29. Vokilam

Posts: 1201; Member since: Mar 15, 2018

Yeah, but it also says that more people switched to iOS for FEATURES, than people switched to Android. Always thought that android had more features.

34. RebelwithoutaClue unregistered

It also said between the brackets (camera, design). So I am pretty sure it's not specifically the features of the OS, but more the phone itself.

59. libra89

Posts: 2281; Member since: Apr 15, 2016

Thank you.

7. Jason2k13

Posts: 1462; Member since: Mar 28, 2013

I used both ios and android... ios was faster and smoother, but I stayed with android because of customization and better features.

58. Acdc1a

Posts: 473; Member since: Jan 21, 2016

Stock Android is just as fast and smooth as iOS. Individual manufacturer skins (I'm looking at you Samsung and LG) slow down the process. I was playing with the Note 9 yesterday at the Samsung store and was sad to still see a stutter. Shouldn't be happening.

83. Leo_MC

Posts: 7432; Member since: Dec 02, 2011

That means an Android buyer has only one choice of phone (which is a worse product than a particular skinned one) and cannot use launchers, therefore - for this particular buyer - it might be less compelling to get an Android phone.

12. Arch_Fiend

Posts: 3951; Member since: Oct 03, 2015

I switched because I always wanted to try iOS and games are optimized better, I'm going back to android soon though, I'm a comp sci guy and you can simply do more on android than iOS and that's what I like about it, my time on iOS wasn't bad and I plan to get an iPad before I switch back to an android phone. I have a decent amount of paid apps and other stuff I spent money on so I can't leave iOS lol damn you Apple!

17. audibot

Posts: 634; Member since: Jan 26, 2017

and thats the reason they have better apps less crash you have to pay for almost everything things that are free on android you pay for on apple

41. Vokilam

Posts: 1201; Member since: Mar 15, 2018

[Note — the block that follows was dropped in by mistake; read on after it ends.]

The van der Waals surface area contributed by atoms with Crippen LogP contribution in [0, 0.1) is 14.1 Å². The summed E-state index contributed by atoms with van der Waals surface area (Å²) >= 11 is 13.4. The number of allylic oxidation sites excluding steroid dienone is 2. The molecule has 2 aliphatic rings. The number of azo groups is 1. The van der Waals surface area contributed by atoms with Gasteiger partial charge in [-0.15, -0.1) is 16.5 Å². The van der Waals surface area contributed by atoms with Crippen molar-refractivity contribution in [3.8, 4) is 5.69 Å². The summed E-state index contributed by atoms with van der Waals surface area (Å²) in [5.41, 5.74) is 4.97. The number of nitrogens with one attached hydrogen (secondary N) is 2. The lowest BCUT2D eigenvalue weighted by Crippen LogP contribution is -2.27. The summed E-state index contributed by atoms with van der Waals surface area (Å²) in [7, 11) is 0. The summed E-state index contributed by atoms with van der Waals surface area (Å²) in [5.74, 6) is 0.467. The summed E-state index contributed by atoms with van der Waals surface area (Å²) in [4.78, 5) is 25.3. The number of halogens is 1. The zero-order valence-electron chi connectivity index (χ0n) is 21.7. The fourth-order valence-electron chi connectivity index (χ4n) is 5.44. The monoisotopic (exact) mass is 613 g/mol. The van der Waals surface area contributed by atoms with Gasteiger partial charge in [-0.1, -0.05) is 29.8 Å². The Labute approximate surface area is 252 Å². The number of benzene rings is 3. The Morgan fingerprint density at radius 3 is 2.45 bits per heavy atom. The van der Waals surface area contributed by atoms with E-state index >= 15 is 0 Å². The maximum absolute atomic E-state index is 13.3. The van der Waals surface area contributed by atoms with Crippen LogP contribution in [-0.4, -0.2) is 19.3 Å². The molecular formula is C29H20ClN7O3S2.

Arch, in my experience switching between platforms - you can continue any games you had on other platform without a hiccup, you can also restore you IAP or paid features to new phone regardless of same or different platform. Early on when I switched from iPhone 5s to Samsung Note - I did contact certain app developer (can’t remember, but it was a few children apps I think, with Dr. Panda or something) to allow me to have paid content unlocked on my android device - since I switched and I bought a lot from that developer. Couple of verification emails back and forth and it was successfully unlocked. Locked into iOS ecosystem is a myth.

84. Leo_MC

Posts: 7432; Member since: Dec 02, 2011

Seeing your message, I'm starting to think that Apple's idea for suggesting to developers a subscription based model for their apps is good for all parties: developers because they get more paying users; users because they pay smaller prices when they need to use an app (you might need it 1-2 times a year, you might get a better one etc) and, as you have said, you can easily keep you apps when switching platforms; (and apple because it makes more money). Edit: there are also going to be some people who lose: those that are heavily and constantly using the apps, without generating any more revenue for the developer (other than the initial payment).